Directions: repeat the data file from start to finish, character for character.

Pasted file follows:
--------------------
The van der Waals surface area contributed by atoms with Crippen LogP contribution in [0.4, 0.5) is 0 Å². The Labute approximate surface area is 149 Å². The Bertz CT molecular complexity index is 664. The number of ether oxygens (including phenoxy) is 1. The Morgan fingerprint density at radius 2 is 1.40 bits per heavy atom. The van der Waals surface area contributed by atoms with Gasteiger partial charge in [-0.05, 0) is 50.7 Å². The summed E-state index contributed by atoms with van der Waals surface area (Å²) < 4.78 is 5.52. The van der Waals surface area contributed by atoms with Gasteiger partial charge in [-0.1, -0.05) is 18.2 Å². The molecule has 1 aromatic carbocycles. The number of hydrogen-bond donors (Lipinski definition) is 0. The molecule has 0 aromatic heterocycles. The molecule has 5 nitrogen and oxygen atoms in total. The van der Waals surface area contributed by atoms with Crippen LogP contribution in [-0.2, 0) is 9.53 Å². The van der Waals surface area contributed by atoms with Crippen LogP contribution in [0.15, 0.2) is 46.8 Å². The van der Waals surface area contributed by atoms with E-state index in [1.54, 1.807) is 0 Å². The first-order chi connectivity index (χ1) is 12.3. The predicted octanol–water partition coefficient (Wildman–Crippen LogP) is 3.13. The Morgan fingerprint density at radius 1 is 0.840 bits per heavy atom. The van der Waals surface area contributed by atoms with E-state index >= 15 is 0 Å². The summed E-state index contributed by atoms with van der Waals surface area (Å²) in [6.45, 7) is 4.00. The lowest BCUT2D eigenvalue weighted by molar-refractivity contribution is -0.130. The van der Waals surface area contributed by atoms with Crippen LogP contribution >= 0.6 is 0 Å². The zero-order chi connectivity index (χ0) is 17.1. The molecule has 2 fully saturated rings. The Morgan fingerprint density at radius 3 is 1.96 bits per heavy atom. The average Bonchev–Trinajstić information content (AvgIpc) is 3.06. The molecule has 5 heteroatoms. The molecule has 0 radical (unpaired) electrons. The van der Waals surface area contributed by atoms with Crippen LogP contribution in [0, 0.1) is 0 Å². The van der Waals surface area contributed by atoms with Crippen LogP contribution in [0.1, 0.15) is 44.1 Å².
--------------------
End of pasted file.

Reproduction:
The van der Waals surface area contributed by atoms with Crippen LogP contribution in [0.4, 0.5) is 0 Å². The Labute approximate surface area is 149 Å². The Bertz CT molecular complexity index is 664. The number of ether oxygens (including phenoxy) is 1. The Morgan fingerprint density at radius 2 is 1.40 bits per heavy atom. The van der Waals surface area contributed by atoms with Gasteiger partial charge in [-0.05, 0) is 50.7 Å². The summed E-state index contributed by atoms with van der Waals surface area (Å²) < 4.78 is 5.52. The van der Waals surface area contributed by atoms with Gasteiger partial charge in [-0.1, -0.05) is 18.2 Å². The molecule has 1 aromatic carbocycles. The number of hydrogen-bond donors (Lipinski definition) is 0. The molecule has 0 aromatic heterocycles. The molecule has 5 nitrogen and oxygen atoms in total. The van der Waals surface area contributed by atoms with Crippen LogP contribution in [-0.2, 0) is 9.53 Å². The van der Waals surface area contributed by atoms with Crippen LogP contribution in [0.15, 0.2) is 46.8 Å². The van der Waals surface area contributed by atoms with E-state index in [1.54, 1.807) is 0 Å². The first-order chi connectivity index (χ1) is 12.3. The predicted octanol–water partition coefficient (Wildman–Crippen LogP) is 3.13. The Morgan fingerprint density at radius 1 is 0.840 bits per heavy atom. The van der Waals surface area contributed by atoms with E-state index >= 15 is 0 Å². The summed E-state index contributed by atoms with van der Waals surface area (Å²) in [6.45, 7) is 4.00. The lowest BCUT2D eigenvalue weighted by molar-refractivity contribution is -0.130. The van der Waals surface area contributed by atoms with Crippen LogP contribution >= 0.6 is 0 Å². The zero-order chi connectivity index (χ0) is 17.1. The molecule has 2 fully saturated rings. The Morgan fingerprint density at radius 3 is 1.96 bits per heavy atom. The average Bonchev–Trinajstić information content (AvgIpc) is 3.06. The molecule has 5 heteroatoms. The molecule has 0 radical (unpaired) electrons. The van der Waals surface area contributed by atoms with Crippen LogP contribution in [0, 0.1) is 0 Å². The van der Waals surface area contributed by atoms with Crippen LogP contribution in [0.1, 0.15) is 44.1 Å².